After driving 1500 miles, we were outside of Albuquerque on Leon Secatero’s Canoncito Band. Of Navajo Reservation (“ the rez” is what the residents call it) I always knew Leon was an expert at the spiritual, unseen world and the deeper meaning of the petroglyphs and Navajo culture, but this time he showed his genius with the actual landscape. He talked about the animals, rocks, arroyos, and plants as though they were family members. His affectionate attention on all that lives in the sacred desert—his home—blossomed during our stay into a comprehensive mythic geo-ecological perspective that moved us all. We were so fortunate to spend a day and half with him. Over dinner at his home, he repeated what he said two days earlier in Santa Fe: “Leave the past behind. Just bring the positive stuff into the next 500 years. This is a new time where the feminine balances out the masculine. Women are coming into their power in droves. We must shed our tears so we can see more clearly."
Finally, as if reaching some kind of crescendo, Isleta Pueblo, located just south of Albuquerque, gave us a tremendously warm and generous reception. Lt. Governor Max Zuni made sure all was in order and things flowed smoothly. Erjen Khamaganova, who has been to all but one of Sacred Earth Network’s indigenous exchanges, took Leon’s advice and shed some tears at the beauty and pride that Isleta’s children showed in their opening dance. People, young and old, curiously flocked to the Siberians. There was a lively discussion of customs and rituals. Benjamin Lucero, one of the tribe's traditional elders, made everyone laugh when he looked at the Siberians and said “you got that from us, right?” He was referring to a ceremony for welcoming babies into the world. Yet again there was that recognition, as one Isleta woman elder commented, "we [Native Siberians and Native Americans] are a family that has been separated for many years.”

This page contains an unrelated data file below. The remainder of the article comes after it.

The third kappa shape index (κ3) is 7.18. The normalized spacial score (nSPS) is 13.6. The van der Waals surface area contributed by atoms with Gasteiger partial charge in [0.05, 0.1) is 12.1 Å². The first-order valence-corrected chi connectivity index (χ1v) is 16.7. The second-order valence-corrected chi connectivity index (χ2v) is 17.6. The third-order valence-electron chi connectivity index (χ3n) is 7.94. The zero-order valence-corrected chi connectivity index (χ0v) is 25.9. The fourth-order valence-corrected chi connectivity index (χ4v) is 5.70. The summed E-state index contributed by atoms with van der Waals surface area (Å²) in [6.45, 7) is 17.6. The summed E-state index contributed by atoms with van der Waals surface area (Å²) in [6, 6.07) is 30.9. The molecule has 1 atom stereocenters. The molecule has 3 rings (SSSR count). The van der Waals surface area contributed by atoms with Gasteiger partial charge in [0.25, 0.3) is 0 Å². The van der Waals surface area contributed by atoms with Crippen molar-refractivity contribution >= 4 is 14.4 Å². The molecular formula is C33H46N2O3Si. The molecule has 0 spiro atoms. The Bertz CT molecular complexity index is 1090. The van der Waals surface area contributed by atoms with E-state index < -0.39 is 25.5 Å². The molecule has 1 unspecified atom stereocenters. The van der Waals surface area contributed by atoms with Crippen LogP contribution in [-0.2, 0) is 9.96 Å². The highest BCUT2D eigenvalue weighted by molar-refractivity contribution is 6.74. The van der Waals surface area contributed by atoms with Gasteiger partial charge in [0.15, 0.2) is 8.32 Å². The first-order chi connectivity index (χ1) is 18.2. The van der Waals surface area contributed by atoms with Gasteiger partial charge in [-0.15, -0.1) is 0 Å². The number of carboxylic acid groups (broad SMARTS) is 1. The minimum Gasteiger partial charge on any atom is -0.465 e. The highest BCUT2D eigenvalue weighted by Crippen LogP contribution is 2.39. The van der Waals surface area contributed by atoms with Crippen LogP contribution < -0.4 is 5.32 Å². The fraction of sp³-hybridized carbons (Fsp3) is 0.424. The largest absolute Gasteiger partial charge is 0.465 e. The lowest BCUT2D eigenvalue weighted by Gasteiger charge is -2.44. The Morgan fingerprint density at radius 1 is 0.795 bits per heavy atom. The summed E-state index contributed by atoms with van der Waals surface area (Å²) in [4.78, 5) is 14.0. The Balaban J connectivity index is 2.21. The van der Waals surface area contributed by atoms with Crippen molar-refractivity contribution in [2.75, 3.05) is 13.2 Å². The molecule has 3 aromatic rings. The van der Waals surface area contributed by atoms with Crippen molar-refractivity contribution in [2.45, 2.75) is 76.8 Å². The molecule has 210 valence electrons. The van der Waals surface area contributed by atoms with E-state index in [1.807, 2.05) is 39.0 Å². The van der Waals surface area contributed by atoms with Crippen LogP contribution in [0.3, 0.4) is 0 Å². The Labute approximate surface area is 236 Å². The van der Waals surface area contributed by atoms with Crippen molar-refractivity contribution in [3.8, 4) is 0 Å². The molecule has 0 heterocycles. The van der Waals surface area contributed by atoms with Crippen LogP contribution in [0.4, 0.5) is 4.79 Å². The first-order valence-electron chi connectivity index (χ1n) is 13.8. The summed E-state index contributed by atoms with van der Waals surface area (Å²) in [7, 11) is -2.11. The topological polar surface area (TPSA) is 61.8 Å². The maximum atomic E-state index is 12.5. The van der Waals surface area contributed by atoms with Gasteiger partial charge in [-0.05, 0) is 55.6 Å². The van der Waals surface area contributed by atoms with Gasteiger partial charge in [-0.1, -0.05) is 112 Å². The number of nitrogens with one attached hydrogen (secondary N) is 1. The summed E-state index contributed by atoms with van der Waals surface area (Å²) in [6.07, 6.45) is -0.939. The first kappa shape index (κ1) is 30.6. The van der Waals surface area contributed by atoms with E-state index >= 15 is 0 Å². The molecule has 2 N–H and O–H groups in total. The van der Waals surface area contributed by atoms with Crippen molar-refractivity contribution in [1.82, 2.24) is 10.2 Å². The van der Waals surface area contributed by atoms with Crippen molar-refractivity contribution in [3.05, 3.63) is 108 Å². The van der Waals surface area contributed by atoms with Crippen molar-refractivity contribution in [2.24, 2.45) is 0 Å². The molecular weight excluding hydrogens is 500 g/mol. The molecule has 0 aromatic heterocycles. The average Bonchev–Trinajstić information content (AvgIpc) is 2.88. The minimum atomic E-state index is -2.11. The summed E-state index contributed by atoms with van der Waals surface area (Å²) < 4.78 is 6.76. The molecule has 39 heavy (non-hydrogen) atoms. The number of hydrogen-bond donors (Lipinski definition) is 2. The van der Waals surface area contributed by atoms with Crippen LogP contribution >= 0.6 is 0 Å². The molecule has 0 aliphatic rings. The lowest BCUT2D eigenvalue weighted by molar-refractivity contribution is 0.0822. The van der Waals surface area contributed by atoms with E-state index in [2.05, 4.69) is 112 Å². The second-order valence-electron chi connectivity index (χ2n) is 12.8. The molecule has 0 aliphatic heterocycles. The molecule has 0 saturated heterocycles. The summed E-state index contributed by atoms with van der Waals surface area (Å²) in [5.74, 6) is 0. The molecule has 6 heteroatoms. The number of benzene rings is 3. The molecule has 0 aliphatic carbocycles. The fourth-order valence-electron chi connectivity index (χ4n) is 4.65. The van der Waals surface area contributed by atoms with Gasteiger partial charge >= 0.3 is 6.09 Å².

At the end of the meeting another woman from Isleta exclaimed. “I never knew there were Indians in Siberia!" I purred with delight when another member of Isleta said, “What a gift to be part of the Sacred Earth Network.”
Lt. Gov. Zuni then guided us to a state-of-the-art recreational facility and handed us over to Randy Luhan, the Range Patrol Supervisor. Randy gave us the opportunity to spend late afternoon out on the land at a sacred site called Mystery Rock. There, on the side of a small mountain, among the sage, rattlesnake holes, and dry streambeds, is something very peculiar: a ten-ton boulder with Phoenician script written on it. Randy told us several scholarly interpretations that he had heard, which just heightened the mystery. And how awesome to be immersed in that landscape, taking in our last day with a gigantic setting sun in the West and a huge full moon rising in the East!